3. Question: How can I determine where the herbicide drift came from?
Answer: I can’t recall ever being on a herbicide drift case where I could not find the source of the drift. The vineyard area showing the worst damage symptoms should give you an indication of the direction the drift came in from. Herbicide drift will typically affect other plants along its journey. Like Dorothy in Kansas, just Follow the Yellow Brick Road.
4. Question: How do I go about getting compensated for the damage?
Answer: Start a written diary with documented dates, pictures and yields. You need to decide if you are willing to settle the situation with a neighbor in an informal manner OR start building your case in a formal manner. I normally recommend going the formal route. Vineyard damage is costly and the extent of the damage cannot be fully documented for 1-2 seasons. People forget, minds change and people you are dealing with come and go over time.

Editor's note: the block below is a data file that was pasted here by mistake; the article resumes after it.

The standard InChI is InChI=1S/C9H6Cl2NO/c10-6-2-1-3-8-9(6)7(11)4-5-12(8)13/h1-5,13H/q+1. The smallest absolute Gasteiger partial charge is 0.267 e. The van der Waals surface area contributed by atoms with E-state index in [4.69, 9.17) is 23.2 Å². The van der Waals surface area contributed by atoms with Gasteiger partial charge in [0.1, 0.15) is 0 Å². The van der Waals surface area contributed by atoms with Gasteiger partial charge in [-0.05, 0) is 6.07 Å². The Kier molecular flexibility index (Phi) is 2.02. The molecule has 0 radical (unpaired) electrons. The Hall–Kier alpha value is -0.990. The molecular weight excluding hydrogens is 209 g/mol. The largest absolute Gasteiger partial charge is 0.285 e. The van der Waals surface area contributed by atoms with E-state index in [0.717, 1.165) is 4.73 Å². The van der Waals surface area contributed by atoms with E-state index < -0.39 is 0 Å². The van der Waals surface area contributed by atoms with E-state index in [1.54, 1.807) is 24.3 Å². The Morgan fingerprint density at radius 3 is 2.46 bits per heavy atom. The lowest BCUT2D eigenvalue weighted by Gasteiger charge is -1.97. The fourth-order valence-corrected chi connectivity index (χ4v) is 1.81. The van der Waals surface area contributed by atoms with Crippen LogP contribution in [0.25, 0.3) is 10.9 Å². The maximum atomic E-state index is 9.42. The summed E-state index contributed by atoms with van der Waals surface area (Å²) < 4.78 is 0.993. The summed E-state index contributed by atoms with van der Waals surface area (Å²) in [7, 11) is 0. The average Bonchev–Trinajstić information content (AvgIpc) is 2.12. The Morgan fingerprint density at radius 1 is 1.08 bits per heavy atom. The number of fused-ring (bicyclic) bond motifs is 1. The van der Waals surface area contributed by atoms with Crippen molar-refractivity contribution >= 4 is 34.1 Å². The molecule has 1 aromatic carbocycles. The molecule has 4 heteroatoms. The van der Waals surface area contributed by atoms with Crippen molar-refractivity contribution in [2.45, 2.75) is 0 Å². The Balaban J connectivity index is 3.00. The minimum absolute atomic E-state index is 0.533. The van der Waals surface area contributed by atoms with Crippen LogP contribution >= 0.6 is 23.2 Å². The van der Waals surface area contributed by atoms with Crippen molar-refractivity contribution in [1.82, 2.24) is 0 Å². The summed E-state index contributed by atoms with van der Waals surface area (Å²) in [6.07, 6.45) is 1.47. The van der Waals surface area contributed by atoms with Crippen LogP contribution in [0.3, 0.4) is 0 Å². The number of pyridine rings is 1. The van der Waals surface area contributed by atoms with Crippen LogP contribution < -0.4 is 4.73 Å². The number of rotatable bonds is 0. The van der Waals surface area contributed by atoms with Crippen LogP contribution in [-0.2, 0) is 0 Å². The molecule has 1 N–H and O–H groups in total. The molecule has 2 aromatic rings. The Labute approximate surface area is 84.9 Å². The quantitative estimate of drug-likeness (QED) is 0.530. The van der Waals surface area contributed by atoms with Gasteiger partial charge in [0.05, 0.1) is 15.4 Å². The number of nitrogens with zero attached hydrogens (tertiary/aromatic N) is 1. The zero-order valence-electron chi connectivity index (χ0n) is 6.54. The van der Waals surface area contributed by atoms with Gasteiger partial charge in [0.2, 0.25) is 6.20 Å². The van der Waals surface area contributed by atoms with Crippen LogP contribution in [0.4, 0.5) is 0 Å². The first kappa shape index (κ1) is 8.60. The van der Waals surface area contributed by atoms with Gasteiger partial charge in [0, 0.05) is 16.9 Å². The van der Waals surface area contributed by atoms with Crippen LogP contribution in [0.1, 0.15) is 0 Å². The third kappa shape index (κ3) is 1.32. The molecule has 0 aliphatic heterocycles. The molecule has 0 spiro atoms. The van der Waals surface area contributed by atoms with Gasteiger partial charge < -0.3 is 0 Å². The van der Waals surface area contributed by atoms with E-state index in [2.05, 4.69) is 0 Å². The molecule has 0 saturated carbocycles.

5. Question: Who do I contact?
Answer: In Iowa, I recommend people contact the Pesticide Bureau of the Iowa Department of Agriculture (515-281-8591). They have field personnel who investigate pesticide drift cases. They will interview the parties involved, take pictures and take plant samples for chemical analysis. There is no charge for this service. Results from their investigation can be used out-of- court or in court for settlement. The perpetrator of the drift will often get a written reprimand and /or a fine and may lose their pesticide applicator’s license depending on the applicator’s pesticide misuse history or blatant pesticide misuse in this case.